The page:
In 1895, Navajo County was created by the territorial legislature and Holbrook was designated the county seat. The county courthouse was built in 1898 and used as such for 78 years. There were many trials but only one man, George Smiley, convicted of murder, was ever executed. His hanging became notorious for an unusual reason. In the late 1800’s, Arizona law required that every sheriff in Arizona, as well as certain public officials, received an invitation to each execution scheduled to occur in the state. Commodore Perry Owens’ successor, Sheriff Frank Wattron, could find no official format or template for such an invitation so he designed his own, complete with flowery language and a gilt-border. It read:

“You are hereby cordially invited to attend the hanging of one George Smiley, murderer. His soul will be swung into eternity on December 8, 1899, at 3 o’clock p.m., sharp.

Latest improved methods in the art of scientific strangulation will be employed and everything possible will be done to make the surroundings cheerful and the execution a success.

F.J. Wattron, Sheriff of Navajo County.”

It sounded like quite an enjoyable afternoon, but President McKinley believed an execution demanded a certain amount of gravity and, when word of the invitation reached him, he contacted the Governor of Arizona to issue a stay of execution for 30 days and gave Sheriff Wattron a personal reprimand.

So, the sheriff set about writing another invitation. This time it read:

“Revised Statutes of Arizona, Penal Code, Title X, Section 1849, Page 807, makes it obligatory on sheriff to issue invitations to executions, form (unfortunately) not prescribed.

Holbrook, Arizona

Jan. 7, 1900.

With feelings of profound sorrow and regret, I hereby invite you to attend and witness the private, decent and humane execution of a human being; name, George Smiley, crime, murder.

The said George Smiley will be executed on Jan. 8, 1900, at 2 o’clock p.m.

You are expected to deport yourself in a respectful manner, and any ‘flippant’ or ‘unseemly’ language or conduct on your part will not be allowed. Conduct, on anyone’s part, bordering on ribaldry and tending to mar the solemnity of the occasion will not be tolerated.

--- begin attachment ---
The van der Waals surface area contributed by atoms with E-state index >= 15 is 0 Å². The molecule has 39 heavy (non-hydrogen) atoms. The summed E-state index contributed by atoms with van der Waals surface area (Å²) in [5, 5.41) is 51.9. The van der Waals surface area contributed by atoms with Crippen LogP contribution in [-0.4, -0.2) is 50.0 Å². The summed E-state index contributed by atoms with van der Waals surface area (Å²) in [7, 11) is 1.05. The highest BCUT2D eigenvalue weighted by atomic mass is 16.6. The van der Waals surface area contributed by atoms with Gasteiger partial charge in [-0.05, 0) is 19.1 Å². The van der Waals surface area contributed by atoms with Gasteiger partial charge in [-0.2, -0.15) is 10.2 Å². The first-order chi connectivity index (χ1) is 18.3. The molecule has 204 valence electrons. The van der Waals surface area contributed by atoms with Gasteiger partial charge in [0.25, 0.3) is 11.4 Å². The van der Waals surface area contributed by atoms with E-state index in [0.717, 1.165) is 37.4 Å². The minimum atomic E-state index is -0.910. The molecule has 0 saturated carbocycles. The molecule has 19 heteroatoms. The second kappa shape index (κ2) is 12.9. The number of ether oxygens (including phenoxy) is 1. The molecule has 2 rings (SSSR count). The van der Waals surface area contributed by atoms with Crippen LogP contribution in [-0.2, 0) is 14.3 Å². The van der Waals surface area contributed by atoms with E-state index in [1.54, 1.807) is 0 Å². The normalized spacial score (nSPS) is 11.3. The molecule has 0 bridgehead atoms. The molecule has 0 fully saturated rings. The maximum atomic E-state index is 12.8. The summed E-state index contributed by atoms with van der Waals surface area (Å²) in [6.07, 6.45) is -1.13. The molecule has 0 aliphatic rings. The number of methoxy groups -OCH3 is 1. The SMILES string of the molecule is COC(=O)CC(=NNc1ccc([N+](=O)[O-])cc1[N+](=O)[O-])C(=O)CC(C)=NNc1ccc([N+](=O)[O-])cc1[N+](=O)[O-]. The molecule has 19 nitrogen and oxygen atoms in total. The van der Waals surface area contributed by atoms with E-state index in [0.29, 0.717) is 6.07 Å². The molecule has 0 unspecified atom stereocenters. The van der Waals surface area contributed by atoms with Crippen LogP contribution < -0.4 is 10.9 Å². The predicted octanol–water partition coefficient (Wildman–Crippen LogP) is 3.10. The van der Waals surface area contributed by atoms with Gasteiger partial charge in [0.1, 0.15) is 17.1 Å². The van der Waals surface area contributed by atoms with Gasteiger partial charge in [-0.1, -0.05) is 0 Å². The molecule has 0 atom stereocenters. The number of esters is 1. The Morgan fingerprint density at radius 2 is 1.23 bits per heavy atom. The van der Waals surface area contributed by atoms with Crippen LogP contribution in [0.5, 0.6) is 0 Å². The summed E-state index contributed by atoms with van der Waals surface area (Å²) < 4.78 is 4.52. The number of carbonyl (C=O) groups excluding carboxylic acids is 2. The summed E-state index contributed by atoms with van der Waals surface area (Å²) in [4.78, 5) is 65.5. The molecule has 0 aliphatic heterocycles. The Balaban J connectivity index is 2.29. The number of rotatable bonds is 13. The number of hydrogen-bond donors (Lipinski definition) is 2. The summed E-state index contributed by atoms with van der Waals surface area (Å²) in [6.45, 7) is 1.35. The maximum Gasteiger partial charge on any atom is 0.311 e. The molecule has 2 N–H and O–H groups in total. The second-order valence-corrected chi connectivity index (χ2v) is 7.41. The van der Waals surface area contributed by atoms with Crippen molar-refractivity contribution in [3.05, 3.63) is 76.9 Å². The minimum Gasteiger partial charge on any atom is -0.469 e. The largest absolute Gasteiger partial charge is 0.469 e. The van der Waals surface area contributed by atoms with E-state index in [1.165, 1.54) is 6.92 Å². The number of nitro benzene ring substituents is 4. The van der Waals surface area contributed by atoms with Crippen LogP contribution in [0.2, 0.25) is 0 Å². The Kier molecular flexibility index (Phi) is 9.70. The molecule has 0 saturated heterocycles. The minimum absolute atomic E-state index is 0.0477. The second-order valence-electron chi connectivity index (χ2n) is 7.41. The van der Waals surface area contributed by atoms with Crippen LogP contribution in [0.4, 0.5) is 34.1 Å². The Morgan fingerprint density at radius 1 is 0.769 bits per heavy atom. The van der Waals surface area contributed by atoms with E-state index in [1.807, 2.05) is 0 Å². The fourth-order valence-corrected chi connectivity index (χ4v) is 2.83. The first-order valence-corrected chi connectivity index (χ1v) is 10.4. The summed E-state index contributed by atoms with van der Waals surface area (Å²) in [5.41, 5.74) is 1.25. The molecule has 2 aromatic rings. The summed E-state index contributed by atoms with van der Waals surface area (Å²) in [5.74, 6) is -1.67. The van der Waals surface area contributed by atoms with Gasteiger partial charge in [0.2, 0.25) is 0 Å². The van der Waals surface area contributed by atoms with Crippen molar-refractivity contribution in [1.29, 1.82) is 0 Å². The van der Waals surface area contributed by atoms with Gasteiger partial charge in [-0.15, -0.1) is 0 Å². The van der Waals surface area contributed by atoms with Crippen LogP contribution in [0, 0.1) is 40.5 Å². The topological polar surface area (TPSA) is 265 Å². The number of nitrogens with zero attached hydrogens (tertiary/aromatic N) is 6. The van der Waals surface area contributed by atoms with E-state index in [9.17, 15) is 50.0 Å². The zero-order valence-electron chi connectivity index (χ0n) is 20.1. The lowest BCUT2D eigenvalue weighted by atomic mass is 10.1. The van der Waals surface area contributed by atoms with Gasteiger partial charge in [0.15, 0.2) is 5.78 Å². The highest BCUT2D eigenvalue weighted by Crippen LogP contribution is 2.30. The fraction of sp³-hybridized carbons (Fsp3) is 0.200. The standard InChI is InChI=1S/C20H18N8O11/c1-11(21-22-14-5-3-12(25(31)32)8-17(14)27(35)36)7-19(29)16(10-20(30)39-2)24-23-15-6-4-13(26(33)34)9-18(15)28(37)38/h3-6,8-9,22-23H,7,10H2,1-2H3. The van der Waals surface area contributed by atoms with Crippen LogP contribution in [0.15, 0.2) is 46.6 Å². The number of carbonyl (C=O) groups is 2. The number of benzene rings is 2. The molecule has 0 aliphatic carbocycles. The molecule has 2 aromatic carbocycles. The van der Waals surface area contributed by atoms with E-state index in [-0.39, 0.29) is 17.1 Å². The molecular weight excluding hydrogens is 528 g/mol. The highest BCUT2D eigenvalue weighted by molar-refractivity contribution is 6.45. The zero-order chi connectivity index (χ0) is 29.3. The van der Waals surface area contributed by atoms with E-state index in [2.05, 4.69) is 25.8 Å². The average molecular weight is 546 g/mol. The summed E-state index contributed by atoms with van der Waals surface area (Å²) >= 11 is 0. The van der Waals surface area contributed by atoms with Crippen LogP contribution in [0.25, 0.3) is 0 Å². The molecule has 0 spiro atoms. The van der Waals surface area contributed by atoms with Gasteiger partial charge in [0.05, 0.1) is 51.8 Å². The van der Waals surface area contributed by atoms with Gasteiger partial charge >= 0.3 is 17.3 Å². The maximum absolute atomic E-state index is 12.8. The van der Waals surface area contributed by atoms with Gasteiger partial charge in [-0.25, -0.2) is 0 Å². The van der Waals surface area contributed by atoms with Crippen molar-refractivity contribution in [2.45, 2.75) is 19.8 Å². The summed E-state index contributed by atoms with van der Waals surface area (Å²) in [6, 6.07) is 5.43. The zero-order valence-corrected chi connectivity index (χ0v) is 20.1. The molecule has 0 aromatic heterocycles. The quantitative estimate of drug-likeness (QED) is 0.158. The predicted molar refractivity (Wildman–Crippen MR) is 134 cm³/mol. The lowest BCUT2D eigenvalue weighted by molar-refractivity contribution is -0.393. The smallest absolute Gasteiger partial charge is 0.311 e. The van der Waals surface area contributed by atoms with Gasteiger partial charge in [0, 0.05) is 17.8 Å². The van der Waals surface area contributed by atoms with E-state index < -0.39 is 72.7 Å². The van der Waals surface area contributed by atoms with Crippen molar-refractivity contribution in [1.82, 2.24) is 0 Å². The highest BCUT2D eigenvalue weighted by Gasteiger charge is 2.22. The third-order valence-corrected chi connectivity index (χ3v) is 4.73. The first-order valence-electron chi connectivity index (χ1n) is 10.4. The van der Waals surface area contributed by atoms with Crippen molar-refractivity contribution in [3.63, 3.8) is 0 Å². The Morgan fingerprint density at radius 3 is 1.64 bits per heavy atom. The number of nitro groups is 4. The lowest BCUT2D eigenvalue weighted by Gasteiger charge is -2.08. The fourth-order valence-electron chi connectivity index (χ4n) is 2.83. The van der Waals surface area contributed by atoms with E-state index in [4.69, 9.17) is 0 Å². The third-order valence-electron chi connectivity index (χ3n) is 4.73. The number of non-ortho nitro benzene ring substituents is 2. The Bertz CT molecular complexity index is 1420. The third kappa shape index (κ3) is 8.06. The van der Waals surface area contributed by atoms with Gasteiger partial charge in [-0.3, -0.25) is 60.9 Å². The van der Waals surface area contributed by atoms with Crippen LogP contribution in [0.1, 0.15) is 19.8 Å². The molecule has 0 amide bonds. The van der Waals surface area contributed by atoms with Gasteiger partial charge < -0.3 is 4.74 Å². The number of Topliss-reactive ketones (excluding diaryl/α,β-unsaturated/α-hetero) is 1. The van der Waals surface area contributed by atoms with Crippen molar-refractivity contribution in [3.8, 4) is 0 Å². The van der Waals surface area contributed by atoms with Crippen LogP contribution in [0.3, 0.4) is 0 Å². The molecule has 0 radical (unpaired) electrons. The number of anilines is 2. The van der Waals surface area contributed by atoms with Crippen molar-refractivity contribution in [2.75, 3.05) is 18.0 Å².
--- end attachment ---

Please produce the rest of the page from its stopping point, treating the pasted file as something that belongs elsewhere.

F.J. Wattron, Sheriff of Navajo County.

I would suggest that a committee, consisting of Governor Murphy, Editors Dunbar, Randolph and Hull, wait on our next legislature and have a form of invitation to executions embodied in our laws.”

To ensure the thinly-veiled sarcasm of this second invitation did not result in another letter from President McKinley, Sheriff Wattron sent the invitation out one day before the execution date. George Smiley swung before news of the second invitation ever reached Washington, D.C. and he now haunts the courthouse, perhaps waiting for another message from McKinley, one that will never come. The photo above and the one below are both from the jail in the old Navajo County Courthouse. The night of Wednesday, April 30, 1975 was not a good one in Holbrook.

After reliving the brutality of American history, why not stay in a Wigwam for the night? Wigwam Motel #6 (there were once seven Wigwam Motels throughout the country; three survive) is on Hopi Dr., in central Holbrook. It was built in 1950 and is now on the National Register of Historic Places. Of course, a wigwam is a domed-structure and the “rooms” at the Wigwam Motel are more properly teepees. But why split hairs? There’s a vintage jalopy parked in front of each teepee and when the sun sets it’s not hard to imagine you’re in the real thing.

One last quick fact about Holbrook: On July 19, 1912, a 400 lbs. meteorite exploded over the town. It’s estimated that more than 16,000 stones fell out of the sky, some weighing almost 15 lbs. I guess danger takes a variety of forms in Holbrook.

There’s not too much on the web about Holbrook, but the sites I found most useful were one on the BUCKET OF BLOOD SALOON and another on the NAVAJO COUNTY COURTHOUSE. I also got some information from the Northeastern Arizona Daytrip Guide.

If you want to visit Holbrook and stay at the Wigwam Motel, their website is HERE.

City of Dust creator John Mulhouse’s new book, “Abandoned New Mexico: Ghost Towns, Endangered Architecture, and Hidden History,” published by Fonthill Media, is now available at:

Leave a Reply

Your email address will not be published.